Dental care and prevention in pets has received more attention as none of us want our pets to have dental issues, pain, or tooth loss. Because dental disease can lead to kidney and heart infections, dental prevention is recognized as the key to prolonging our pet’s life.
PREVENTING PLAQUE IS IMPORTANT
Plaque leads to Tartar. Tartar leads to Gingivitis from irritation. Gingivitis leads to infections and abscess teeth. Infections lead to Tooth Loss!!
Plaque is a slimy bacterial layer that moves up and down with chewing and it uses the nutrition your pet is taking in to grow! If the plaque is not removed within 3-5 days, it will calcify and strongly adhere to the teeth. This mineralized plaque, or better known as tartar, irritates the gum causing gingivitis. Gingivitis leads to periodontal disease, loose teeth, abscesses, and loss of the tooth. Interrupt this process early and you save teeth!
This timeline is important because once tartar is present; most pets have to undergo anesthesia, dental cleaning, and polishing to remove. Our focus needs to be on plaque prevention and removal. We can kill plaque bacteria with oral sprays, water treatments, and brushing and this prevents tartar. Plaque takes 3-5 days to calcify so if we have the time frame, we need to do a good job of killing plaque 2-3 times a week. Water treatments and oral treatments are both helpful. Once the plaque is killed, dry food chewing and brushing can easily remove it. If the plaque is alive it just moves around and sets up again immediately.
Routine home care can kill plaque allowing the mechanical action of chewing dry food or treats to remove it before tartar forms.
- VET BASICS® Enzymatic Dental Chews for dogs is veterinarian recommended for daily use in fighting plaque and tartar build-up. The new enzymatic technology in these chews combined with the natural scrubbing texture of rawhide work to remove plaque from canine teeth while controlling tartar build-up. The enzymatic action also controls the bacteria that cause bad doggy breath. These tasty chews are an easy first step toward a lifetime of great dental health for dogs and can be used safely with other dental products to optimize oral health. For cats, feed C.E.T.® HEXtra® Chews daily or give them hard kibble or biscuit daily.
- Brush their teeth twice a week. Brush in a circular motion with a Chlorhexidine toothpaste, like C.E.T.® Toothpaste. We recommend the C.E.T.® Toothbrush Kit which includes toothpaste, a dual-ended brush, and a fingerbrush.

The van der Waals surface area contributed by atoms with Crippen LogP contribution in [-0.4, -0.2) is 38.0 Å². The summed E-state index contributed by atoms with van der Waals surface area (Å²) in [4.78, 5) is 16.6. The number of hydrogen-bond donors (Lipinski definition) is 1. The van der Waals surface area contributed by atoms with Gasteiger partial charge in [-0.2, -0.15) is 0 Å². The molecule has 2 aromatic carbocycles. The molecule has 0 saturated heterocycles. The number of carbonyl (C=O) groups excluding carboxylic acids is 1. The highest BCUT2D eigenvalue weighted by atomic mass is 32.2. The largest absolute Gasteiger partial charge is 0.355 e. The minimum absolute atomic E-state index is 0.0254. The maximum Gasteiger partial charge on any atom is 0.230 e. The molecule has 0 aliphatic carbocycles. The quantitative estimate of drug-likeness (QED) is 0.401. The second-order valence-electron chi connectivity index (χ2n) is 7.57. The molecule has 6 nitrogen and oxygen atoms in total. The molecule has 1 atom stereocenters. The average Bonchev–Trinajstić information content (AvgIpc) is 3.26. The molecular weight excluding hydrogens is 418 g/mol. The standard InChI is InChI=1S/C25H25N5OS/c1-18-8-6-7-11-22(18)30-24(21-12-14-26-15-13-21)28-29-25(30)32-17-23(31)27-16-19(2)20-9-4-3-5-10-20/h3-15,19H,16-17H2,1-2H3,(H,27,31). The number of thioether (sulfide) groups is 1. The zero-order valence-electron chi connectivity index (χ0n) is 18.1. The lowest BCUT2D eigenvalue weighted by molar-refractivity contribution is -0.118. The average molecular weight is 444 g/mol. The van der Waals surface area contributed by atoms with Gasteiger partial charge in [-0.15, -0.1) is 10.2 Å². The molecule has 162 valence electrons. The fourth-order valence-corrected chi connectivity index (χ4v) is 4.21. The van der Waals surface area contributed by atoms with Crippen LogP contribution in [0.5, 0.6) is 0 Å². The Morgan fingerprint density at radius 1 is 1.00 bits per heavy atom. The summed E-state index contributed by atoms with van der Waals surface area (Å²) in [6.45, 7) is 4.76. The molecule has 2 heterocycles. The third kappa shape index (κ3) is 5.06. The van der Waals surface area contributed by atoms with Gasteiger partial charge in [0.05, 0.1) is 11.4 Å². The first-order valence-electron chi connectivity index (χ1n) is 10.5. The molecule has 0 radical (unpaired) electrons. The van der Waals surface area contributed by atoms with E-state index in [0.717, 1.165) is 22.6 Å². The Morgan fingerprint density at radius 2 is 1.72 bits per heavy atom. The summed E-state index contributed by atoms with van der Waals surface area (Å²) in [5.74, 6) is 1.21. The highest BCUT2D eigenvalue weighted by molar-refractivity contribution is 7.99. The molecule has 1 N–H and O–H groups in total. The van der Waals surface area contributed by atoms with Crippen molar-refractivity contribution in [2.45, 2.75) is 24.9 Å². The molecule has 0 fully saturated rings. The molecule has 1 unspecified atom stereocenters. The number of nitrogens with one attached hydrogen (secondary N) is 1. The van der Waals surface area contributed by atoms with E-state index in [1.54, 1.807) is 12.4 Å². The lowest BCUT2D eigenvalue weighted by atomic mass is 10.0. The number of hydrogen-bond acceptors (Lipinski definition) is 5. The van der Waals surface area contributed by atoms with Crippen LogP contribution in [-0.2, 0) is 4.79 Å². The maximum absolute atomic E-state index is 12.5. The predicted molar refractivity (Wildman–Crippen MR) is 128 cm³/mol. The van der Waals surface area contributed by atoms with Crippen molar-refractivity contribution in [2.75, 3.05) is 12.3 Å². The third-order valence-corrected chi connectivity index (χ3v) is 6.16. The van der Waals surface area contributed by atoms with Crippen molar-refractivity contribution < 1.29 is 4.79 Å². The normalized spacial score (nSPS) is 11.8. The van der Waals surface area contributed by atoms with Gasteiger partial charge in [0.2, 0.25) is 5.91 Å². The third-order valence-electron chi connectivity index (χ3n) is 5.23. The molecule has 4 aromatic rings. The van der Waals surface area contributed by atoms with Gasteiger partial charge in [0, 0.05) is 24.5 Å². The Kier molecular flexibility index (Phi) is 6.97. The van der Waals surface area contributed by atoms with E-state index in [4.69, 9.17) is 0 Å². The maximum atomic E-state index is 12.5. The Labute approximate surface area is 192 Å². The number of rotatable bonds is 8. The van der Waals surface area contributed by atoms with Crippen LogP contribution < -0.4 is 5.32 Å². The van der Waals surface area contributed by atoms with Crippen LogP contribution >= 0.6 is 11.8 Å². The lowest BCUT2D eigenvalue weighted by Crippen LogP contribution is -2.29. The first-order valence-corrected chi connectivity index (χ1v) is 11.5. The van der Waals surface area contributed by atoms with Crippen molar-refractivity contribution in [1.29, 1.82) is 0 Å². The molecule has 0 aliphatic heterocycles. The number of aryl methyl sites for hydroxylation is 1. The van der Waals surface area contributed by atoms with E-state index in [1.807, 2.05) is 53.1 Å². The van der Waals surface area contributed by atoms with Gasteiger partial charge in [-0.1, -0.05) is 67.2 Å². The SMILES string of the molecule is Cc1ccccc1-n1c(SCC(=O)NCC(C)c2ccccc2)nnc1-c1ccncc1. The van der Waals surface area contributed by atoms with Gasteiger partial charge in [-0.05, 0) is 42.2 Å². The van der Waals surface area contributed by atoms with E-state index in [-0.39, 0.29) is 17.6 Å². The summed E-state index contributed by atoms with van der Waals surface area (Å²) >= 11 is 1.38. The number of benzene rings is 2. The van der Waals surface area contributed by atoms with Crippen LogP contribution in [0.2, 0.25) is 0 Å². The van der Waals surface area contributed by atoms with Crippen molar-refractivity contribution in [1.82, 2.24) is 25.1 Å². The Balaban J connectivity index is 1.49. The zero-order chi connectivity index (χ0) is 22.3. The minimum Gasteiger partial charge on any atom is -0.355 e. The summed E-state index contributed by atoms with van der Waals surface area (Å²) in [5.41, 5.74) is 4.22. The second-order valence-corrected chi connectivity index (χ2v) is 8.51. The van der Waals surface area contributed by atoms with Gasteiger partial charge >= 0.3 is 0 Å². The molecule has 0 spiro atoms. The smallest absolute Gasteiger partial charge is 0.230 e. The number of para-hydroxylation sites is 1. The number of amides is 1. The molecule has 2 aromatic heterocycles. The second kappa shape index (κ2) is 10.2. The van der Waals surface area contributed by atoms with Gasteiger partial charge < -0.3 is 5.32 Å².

- Supplement brushing with oral gels, mouth sprays, or water additives such as Petzlife™ Oral Care or Oratene® Veterinarian Water Additive which kills plaque. Remember the goal is to kill plaque so dental chews, hard food, or treats can remove it with chewing.
- Use treats and toys that benefit teeth care. Dental chews and treats, like C.E.T.® Chews or Greenies®, rawhide chips, such as C.E.T.® HEXtra® Chews, or VET BASICS® Enzymatic Dental Chews, all help in your effort to remove plaque as your pet plays.
- Avoid table scraps and high calorie sweet treats that feed plaque bacteria and promote buildup. Sweet treats destroy your pet's waistline, as well as their teeth.
- Check for gum disease, discolored or fractured teeth, and bumps or masses and discuss dental issues with your veterinarian.
Periodontal disease is a continuum of stages beginning with inflammation of the gingival margin (gingivitis) and ultimately resulting in advanced periodontitis and tooth loss. Dogs and cats get gum disease due to the buildup of food particles and plaque bacteria along the gum line. That plaque forms tartar that leads to tooth loss. Managing your pet’s diet to kill and remove plaque will go a long way toward keeping a full set of teeth in your pets’ future!
If you need help, call us at 1-800-786-4751.
Don Bramlage, DVM, Director of Veterinary Services at Revival Animal Health
The materials, information and answers provided through this website are not intended to replace the medical advice or services of a qualified veterinarian or other pet health care professional. Consult your own veterinarian for answers to specific medical questions, including diagnosis, treatment, therapy or medical